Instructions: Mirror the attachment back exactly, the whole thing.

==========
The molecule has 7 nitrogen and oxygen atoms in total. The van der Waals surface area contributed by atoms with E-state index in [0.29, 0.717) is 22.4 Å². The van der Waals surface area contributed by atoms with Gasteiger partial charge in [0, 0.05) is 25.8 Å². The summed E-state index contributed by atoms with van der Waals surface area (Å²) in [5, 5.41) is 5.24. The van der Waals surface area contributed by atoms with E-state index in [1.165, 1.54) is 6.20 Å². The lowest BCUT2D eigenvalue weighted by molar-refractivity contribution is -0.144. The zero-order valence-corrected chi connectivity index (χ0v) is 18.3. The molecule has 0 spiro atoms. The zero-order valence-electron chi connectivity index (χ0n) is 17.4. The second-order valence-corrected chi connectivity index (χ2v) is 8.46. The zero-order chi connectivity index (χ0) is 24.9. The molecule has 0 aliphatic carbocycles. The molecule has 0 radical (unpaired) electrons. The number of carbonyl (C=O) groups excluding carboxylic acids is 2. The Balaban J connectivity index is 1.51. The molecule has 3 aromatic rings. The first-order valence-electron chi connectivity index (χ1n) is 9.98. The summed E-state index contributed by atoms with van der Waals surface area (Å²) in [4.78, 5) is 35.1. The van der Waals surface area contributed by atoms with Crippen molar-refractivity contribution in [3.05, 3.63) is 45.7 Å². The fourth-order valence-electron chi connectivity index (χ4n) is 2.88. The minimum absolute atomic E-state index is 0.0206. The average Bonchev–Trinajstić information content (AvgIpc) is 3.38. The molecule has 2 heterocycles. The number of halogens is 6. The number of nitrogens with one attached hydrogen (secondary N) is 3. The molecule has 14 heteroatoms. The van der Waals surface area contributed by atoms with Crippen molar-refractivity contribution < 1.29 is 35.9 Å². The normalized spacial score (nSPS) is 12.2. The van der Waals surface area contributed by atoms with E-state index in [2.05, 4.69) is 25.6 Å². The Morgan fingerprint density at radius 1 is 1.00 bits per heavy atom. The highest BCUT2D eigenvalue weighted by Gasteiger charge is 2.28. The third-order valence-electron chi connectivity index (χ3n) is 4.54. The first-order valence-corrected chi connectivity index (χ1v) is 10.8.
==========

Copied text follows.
The molecule has 7 nitrogen and oxygen atoms in total. The van der Waals surface area contributed by atoms with E-state index in [0.29, 0.717) is 22.4 Å². The van der Waals surface area contributed by atoms with Gasteiger partial charge in [0, 0.05) is 25.8 Å². The summed E-state index contributed by atoms with van der Waals surface area (Å²) in [5, 5.41) is 5.24. The van der Waals surface area contributed by atoms with E-state index in [1.165, 1.54) is 6.20 Å². The lowest BCUT2D eigenvalue weighted by molar-refractivity contribution is -0.144. The zero-order valence-corrected chi connectivity index (χ0v) is 18.3. The molecule has 0 spiro atoms. The zero-order valence-electron chi connectivity index (χ0n) is 17.4. The second-order valence-corrected chi connectivity index (χ2v) is 8.46. The zero-order chi connectivity index (χ0) is 24.9. The molecule has 0 aliphatic carbocycles. The molecule has 0 radical (unpaired) electrons. The number of carbonyl (C=O) groups excluding carboxylic acids is 2. The Balaban J connectivity index is 1.51. The molecule has 3 aromatic rings. The first-order valence-electron chi connectivity index (χ1n) is 9.98. The summed E-state index contributed by atoms with van der Waals surface area (Å²) in [4.78, 5) is 35.1. The van der Waals surface area contributed by atoms with Crippen molar-refractivity contribution in [3.05, 3.63) is 45.7 Å². The fourth-order valence-electron chi connectivity index (χ4n) is 2.88. The minimum absolute atomic E-state index is 0.0206. The average Bonchev–Trinajstić information content (AvgIpc) is 3.38. The molecule has 2 heterocycles. The number of halogens is 6. The number of nitrogens with one attached hydrogen (secondary N) is 3. The molecule has 14 heteroatoms. The van der Waals surface area contributed by atoms with Crippen molar-refractivity contribution < 1.29 is 35.9 Å². The normalized spacial score (nSPS) is 12.2. The van der Waals surface area contributed by atoms with E-state index in [2.05, 4.69) is 25.6 Å². The Morgan fingerprint density at radius 1 is 1.00 bits per heavy atom. The highest BCUT2D eigenvalue weighted by Gasteiger charge is 2.28. The third-order valence-electron chi connectivity index (χ3n) is 4.54. The first-order valence-corrected chi connectivity index (χ1v) is 10.8.